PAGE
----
Survey data regarding salaries for musicians is difficult to ascertain. Many musicians and artists in general are reluctant to respond to survey data if they are not making it full-time in the arts, and often income is sporadic. While this report regarding U.S. Salaries for Music Positions contains wide ranges in salaries, Berklee should be commended for compiling this report and providing some information and benchmarks as a starting point.
In a previous post, we featured a video interview of Roger H. Brown, President of Berklee School of Music in which he articulated why music education belongs in public schools. He stressed that the most important element of effective learning is a motivated student:
“If you care about people doing well academically, being prepared for careers, and having a successful life, the number one thing that you need to do is find something that gives them energy, that lights them up, that makes them feel animated. A sullen student sitting in a classroom being drilled on Algebra isn’t going to happen.”
Brown stresses that music is often the conduit that opens the student up to the concept of learning.
In my research for the book Everything We Needed to Know About Business, We Learned Playing Music, Bob Massie, CEO of Marketing Informatics echoed those sentiments when reflecting on his own academic experience:
“Music just completely filled my life,” he stated. “That was life in the small town. I did school just because that’s what you were expected to do, but I did it only as an obligation. Every waking moment I wanted to be involved in music someplace.”
It would seem that the “student motivation/effectiveness of learning” argument alone, as expressed by Brown, would justify funding of music education programs. Massie’s sentiments take it a step further – consider that in many cases, we might lose students altogether if we don’t provide the programs that energize them about participating in school at all.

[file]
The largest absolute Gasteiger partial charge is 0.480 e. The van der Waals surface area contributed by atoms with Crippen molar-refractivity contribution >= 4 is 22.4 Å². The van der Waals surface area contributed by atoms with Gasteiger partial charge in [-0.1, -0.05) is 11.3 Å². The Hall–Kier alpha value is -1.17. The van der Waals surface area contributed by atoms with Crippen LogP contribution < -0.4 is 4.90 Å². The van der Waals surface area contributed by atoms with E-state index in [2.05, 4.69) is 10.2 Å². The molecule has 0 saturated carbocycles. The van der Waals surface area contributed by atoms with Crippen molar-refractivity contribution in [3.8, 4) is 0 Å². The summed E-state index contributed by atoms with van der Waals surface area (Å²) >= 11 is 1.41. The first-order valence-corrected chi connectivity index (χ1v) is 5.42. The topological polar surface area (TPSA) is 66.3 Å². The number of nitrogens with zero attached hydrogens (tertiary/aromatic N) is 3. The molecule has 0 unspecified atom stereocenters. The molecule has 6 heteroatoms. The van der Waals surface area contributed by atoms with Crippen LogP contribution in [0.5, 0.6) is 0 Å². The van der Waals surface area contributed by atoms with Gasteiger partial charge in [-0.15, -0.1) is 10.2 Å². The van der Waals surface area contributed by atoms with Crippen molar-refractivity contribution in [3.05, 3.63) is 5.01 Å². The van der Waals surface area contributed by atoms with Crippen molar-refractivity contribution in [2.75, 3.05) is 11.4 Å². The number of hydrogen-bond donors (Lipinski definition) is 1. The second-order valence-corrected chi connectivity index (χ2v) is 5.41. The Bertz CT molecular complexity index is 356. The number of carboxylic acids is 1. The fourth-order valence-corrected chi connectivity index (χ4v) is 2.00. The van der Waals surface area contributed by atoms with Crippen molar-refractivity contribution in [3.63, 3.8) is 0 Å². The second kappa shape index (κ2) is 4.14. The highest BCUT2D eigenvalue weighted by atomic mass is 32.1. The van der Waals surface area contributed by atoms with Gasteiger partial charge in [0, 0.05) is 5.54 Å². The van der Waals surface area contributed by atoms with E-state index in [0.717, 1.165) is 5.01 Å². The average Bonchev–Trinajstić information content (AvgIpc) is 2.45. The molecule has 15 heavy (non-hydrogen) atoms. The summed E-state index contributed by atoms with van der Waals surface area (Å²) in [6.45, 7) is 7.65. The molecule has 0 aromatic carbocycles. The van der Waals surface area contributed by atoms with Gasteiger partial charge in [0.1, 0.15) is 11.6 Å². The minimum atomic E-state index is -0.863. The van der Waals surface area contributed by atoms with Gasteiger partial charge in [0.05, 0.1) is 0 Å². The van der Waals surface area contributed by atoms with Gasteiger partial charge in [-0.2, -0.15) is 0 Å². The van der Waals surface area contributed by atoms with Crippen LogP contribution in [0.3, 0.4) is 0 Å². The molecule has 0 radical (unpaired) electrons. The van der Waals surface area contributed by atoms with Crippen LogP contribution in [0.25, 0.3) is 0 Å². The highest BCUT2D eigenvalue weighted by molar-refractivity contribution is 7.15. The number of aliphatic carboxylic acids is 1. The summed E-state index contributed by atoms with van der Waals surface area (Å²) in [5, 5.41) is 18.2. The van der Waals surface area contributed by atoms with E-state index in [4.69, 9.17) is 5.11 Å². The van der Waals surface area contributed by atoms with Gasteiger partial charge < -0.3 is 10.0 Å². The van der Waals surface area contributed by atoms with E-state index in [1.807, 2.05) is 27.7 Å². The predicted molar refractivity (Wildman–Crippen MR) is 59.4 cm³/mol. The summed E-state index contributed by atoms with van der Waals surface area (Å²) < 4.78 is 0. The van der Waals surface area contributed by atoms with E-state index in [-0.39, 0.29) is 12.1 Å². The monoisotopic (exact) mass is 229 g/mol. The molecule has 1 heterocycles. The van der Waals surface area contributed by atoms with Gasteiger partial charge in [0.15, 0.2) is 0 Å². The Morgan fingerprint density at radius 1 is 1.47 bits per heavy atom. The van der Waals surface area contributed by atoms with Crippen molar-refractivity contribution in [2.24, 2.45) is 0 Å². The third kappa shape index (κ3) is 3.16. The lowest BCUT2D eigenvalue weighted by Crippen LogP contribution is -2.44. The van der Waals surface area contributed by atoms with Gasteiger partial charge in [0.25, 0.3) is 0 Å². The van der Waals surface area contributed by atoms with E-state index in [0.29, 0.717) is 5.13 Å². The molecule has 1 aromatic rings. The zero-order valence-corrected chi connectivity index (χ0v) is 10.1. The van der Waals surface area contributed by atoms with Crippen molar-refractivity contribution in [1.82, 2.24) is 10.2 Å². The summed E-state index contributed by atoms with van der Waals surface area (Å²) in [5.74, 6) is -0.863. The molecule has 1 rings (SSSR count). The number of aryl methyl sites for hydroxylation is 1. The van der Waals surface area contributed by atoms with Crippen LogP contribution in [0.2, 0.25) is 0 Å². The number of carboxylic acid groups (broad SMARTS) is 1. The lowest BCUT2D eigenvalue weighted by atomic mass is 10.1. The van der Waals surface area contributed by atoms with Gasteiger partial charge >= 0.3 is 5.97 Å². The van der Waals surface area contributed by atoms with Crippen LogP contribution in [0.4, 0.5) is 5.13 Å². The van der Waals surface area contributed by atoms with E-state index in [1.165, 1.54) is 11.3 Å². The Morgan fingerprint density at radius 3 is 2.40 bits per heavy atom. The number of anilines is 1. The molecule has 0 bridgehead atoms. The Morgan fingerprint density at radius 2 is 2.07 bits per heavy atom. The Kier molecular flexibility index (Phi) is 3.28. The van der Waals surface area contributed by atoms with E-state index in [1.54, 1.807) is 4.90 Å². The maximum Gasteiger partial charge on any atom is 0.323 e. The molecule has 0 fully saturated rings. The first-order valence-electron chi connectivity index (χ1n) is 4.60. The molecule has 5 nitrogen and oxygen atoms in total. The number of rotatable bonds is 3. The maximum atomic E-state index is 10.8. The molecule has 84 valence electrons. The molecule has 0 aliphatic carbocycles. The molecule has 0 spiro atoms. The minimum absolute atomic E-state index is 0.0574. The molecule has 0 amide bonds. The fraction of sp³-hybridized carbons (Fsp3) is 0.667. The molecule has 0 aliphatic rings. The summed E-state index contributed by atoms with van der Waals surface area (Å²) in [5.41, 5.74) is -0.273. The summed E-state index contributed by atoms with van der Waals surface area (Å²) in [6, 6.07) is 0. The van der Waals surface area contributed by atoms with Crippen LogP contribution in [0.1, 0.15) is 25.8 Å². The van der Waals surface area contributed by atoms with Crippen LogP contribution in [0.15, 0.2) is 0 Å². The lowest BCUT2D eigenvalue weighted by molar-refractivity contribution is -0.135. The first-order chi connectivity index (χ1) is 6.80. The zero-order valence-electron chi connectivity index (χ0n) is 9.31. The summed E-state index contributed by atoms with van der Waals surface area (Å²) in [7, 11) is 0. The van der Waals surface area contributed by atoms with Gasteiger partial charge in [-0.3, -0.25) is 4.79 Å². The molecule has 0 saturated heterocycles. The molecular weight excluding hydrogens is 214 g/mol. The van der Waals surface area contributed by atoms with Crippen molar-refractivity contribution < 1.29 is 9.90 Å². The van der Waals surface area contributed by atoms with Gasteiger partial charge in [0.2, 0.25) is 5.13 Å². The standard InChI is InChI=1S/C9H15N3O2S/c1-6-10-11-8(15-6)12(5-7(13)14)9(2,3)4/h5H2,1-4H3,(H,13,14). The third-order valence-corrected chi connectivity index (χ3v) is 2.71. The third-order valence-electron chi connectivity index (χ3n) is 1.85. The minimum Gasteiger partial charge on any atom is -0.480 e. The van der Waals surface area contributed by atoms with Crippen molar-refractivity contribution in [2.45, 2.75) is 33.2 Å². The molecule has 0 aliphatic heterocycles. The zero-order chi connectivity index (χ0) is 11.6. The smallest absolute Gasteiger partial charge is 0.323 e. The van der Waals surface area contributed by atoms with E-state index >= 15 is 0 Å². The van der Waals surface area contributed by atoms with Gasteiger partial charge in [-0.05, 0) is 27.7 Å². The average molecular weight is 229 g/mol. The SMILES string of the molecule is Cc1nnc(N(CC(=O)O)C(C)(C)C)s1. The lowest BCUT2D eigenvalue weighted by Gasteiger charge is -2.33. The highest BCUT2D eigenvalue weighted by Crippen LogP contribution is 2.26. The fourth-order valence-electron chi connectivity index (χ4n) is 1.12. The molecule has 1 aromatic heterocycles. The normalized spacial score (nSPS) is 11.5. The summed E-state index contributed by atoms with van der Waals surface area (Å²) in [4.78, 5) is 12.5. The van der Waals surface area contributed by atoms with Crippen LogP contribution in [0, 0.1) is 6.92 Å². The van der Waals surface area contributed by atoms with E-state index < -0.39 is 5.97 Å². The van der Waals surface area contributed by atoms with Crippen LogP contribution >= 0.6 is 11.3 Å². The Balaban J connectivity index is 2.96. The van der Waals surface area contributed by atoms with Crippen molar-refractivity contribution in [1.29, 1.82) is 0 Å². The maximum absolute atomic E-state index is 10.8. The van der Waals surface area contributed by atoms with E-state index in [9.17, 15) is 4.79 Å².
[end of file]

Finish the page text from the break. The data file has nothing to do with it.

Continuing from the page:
It is worth noting that Massie’s company has been recognized in Inc. magazine as one of the 500 Fastest Growing Private Companies on several occasions and has been recognized for outstanding achievement by the Harvard School of Business, The Kelley School of Business, and the Indianapolis Business Journal.
With all of the metrics used to evaluate the effectiveness of education, it’s important to remember that students are the customers of the education system. Therefore, the ultimate measure of performance is whether or not the students feel as thought their needs were met -whatever those needs might be for the individual student.
With that thought in mind, when Berklee School of Music held a music education symposium recently to discuss best practices, they held a special panel discussion comprised of students discussing their experience and answering questions regarding music education.
Many of the benefits mentioned by the students included those identified in our research such as leadership, confidence, and teamwork and collaboration (See FROM THE BAND ROOM TO THE BOARDROOM…The 9 Common Lessons of Music Education That Translate into Success)
Brenda Pike from Berklee’s Office of Communications captured some of those comments and posted them to the Berklee website. Click here for the article link
This brief video interview with Roger H. Brown, President of Berklee College of Music, articulates so many of the key reasons that music education in our schools is important. Interesting ideas that we also articulated in Everything We Needed to Know About Music, We Learned Playing Music include:
– The importance of finding ways to motivate students if we want to effectively educate them
– The idea that many students that don’t respond well to traditional education assessments often have exceptional talents
– Roger uses the term that it is “criminal” that we can’t make music educators available to students, a thought echoed by S. Neil Vineberg in the book.